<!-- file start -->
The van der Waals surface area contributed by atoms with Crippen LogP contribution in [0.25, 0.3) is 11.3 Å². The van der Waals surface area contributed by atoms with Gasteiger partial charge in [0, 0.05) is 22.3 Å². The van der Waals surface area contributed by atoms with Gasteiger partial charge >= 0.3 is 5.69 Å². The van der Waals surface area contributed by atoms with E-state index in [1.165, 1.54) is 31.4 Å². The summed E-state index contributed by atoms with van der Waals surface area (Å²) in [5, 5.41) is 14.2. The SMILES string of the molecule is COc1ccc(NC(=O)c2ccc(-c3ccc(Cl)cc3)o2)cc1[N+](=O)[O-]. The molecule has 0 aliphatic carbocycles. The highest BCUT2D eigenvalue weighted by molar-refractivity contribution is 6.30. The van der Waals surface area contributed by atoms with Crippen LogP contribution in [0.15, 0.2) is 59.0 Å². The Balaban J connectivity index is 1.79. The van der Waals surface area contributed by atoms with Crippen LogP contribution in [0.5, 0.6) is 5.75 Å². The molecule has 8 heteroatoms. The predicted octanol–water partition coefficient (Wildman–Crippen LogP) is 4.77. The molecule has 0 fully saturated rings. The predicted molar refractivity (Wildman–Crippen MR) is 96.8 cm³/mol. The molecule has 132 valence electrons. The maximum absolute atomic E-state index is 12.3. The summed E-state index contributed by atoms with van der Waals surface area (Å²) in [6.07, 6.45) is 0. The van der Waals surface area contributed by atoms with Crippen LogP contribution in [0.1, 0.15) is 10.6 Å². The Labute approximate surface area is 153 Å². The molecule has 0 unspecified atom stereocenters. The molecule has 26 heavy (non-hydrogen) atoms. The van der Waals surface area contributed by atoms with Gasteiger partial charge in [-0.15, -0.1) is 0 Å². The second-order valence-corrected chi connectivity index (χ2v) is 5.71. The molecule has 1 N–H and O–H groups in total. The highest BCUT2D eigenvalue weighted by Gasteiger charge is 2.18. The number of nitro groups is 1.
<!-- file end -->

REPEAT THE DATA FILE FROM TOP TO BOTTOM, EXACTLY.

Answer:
The van der Waals surface area contributed by atoms with Crippen LogP contribution in [0.25, 0.3) is 11.3 Å². The van der Waals surface area contributed by atoms with Gasteiger partial charge in [0, 0.05) is 22.3 Å². The van der Waals surface area contributed by atoms with Gasteiger partial charge >= 0.3 is 5.69 Å². The van der Waals surface area contributed by atoms with E-state index in [1.165, 1.54) is 31.4 Å². The summed E-state index contributed by atoms with van der Waals surface area (Å²) in [5, 5.41) is 14.2. The SMILES string of the molecule is COc1ccc(NC(=O)c2ccc(-c3ccc(Cl)cc3)o2)cc1[N+](=O)[O-]. The molecule has 0 aliphatic carbocycles. The highest BCUT2D eigenvalue weighted by molar-refractivity contribution is 6.30. The van der Waals surface area contributed by atoms with Crippen LogP contribution in [0.15, 0.2) is 59.0 Å². The Balaban J connectivity index is 1.79. The van der Waals surface area contributed by atoms with Crippen LogP contribution in [0.5, 0.6) is 5.75 Å². The molecule has 8 heteroatoms. The predicted octanol–water partition coefficient (Wildman–Crippen LogP) is 4.77. The molecule has 0 fully saturated rings. The predicted molar refractivity (Wildman–Crippen MR) is 96.8 cm³/mol. The molecule has 132 valence electrons. The maximum absolute atomic E-state index is 12.3. The summed E-state index contributed by atoms with van der Waals surface area (Å²) in [6.07, 6.45) is 0. The van der Waals surface area contributed by atoms with Crippen LogP contribution in [0.1, 0.15) is 10.6 Å². The Labute approximate surface area is 153 Å². The molecule has 0 unspecified atom stereocenters. The molecule has 26 heavy (non-hydrogen) atoms. The van der Waals surface area contributed by atoms with Gasteiger partial charge in [-0.15, -0.1) is 0 Å². The second-order valence-corrected chi connectivity index (χ2v) is 5.71. The molecule has 1 N–H and O–H groups in total. The highest BCUT2D eigenvalue weighted by Gasteiger charge is 2.18. The number of nitro groups is 1.